Generational wealth accounts: Did public and private inter-generational transfers offset each other over the financial crisis?
We develop Generational Wealth Accounts (GWA): the first set of balance sheets, by generations, to include all human capital, tangible wealth, financial wealth, and transfer wealth, and the uses to which these are put, and employ them to quantify inter-generational transfers and the sustainability of consumption. Consumption plans in the UK public sector worsened over the financial crisis and are unsustainable; private sector plans improved, and are now almost balanced. Increases in private capital transfers to the young offset the effect of increased public debt. House price increases shifted resources from young to old but had little effect on sustainability.
We use detailed data on stock portfolios of Norwegian households to show that stock market wealth increases entrepreneurship activity. Our research design isolates idiosyncratic, quasi-random variation in stock market returns. An increase in stock market wealth increases the propensity to start a firm, with the response concentrated in households with moderate levels of financial wealth, for whom a 20 percent increase in stock wealth increases the likelihood to start a firm by about 20%, and in years when the aggregate stock market return in Norway is high. We develop a method to study the effect of wealth on firm outcomes that corrects for the bias introduced by selection into entrepreneurship. An increase in stock market wealth also has a causal effect on initial firm size and profitability. The pass-through from stock wealth into equity in the new firm is one-for-one, indicating that higher stock market wealth relaxes would-be entrepreneurs' financial constraints.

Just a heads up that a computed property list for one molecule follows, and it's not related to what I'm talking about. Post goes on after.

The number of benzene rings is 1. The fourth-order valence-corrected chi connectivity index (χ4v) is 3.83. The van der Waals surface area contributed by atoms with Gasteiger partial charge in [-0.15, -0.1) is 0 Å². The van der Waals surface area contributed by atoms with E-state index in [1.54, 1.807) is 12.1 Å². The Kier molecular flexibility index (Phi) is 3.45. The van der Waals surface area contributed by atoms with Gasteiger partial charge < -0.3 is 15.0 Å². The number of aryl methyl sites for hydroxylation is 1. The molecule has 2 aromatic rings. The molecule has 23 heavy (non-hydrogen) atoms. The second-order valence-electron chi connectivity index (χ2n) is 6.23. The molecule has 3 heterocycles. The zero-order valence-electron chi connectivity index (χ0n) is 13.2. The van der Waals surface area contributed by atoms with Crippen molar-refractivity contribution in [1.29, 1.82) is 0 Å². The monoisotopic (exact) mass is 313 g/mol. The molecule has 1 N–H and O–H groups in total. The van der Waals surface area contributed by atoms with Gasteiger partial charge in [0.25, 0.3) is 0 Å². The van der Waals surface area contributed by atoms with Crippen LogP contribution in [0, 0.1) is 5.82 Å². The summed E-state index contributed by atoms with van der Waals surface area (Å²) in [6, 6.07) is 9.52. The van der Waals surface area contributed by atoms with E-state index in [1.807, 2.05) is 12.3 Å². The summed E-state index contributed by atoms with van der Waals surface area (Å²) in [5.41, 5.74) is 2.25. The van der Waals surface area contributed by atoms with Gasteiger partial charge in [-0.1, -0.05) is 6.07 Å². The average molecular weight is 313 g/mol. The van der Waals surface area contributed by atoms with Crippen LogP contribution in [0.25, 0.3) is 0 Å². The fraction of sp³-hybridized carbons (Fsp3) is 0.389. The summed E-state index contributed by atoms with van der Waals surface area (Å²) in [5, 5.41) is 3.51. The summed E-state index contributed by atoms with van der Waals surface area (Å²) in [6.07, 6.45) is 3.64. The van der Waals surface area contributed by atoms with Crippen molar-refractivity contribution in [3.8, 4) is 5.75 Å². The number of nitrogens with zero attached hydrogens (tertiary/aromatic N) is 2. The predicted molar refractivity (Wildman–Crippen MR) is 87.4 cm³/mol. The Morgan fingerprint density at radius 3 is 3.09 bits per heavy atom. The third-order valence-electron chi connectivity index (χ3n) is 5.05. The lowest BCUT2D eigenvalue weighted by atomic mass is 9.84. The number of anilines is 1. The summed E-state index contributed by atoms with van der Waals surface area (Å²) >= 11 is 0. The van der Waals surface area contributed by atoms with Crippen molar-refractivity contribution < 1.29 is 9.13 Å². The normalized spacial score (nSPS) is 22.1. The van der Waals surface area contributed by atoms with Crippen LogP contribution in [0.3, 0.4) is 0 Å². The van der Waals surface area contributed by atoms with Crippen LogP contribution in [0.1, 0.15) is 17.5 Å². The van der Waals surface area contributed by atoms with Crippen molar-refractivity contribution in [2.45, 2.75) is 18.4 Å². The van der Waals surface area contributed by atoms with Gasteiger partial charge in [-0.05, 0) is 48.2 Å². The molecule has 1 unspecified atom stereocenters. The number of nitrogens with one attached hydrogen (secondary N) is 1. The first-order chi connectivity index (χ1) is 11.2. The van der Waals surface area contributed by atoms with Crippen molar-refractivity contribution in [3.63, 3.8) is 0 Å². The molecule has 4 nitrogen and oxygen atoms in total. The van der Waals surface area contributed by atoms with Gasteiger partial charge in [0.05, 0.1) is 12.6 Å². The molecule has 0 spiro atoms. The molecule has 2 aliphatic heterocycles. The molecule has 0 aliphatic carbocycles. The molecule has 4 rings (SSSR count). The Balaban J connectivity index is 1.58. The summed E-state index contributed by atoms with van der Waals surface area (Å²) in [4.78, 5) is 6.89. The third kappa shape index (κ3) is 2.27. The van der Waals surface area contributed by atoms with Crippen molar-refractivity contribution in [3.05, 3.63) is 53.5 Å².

For entrepreneurs and small business owners, housing is an important source of collateral for business loans. This paper explores the implications of changes in house prices for this sort of borrowing and for firm-level outcomes.
In the wake of the Global Financial Crises (GFC), the GDP of most countries failed to recover and catch up with its previous trend. This paper studies the cause of the boom that preceded the crisis and ask whether it was sustainable, or even desirable in the first place.
This paper studies whether higher within-firm pay inequality is driven by managerial talent or managerial rent extraction and whether, ultimately, firms with larger pay disparities have lower valuations.
The use of machine learning in credit allocation should allow lenders to better extend credit, but the shift from traditional to machine learning lending models may have important distributional effects for consumers. This paper analyzes the effect of machine learning on mortgage lending in the US.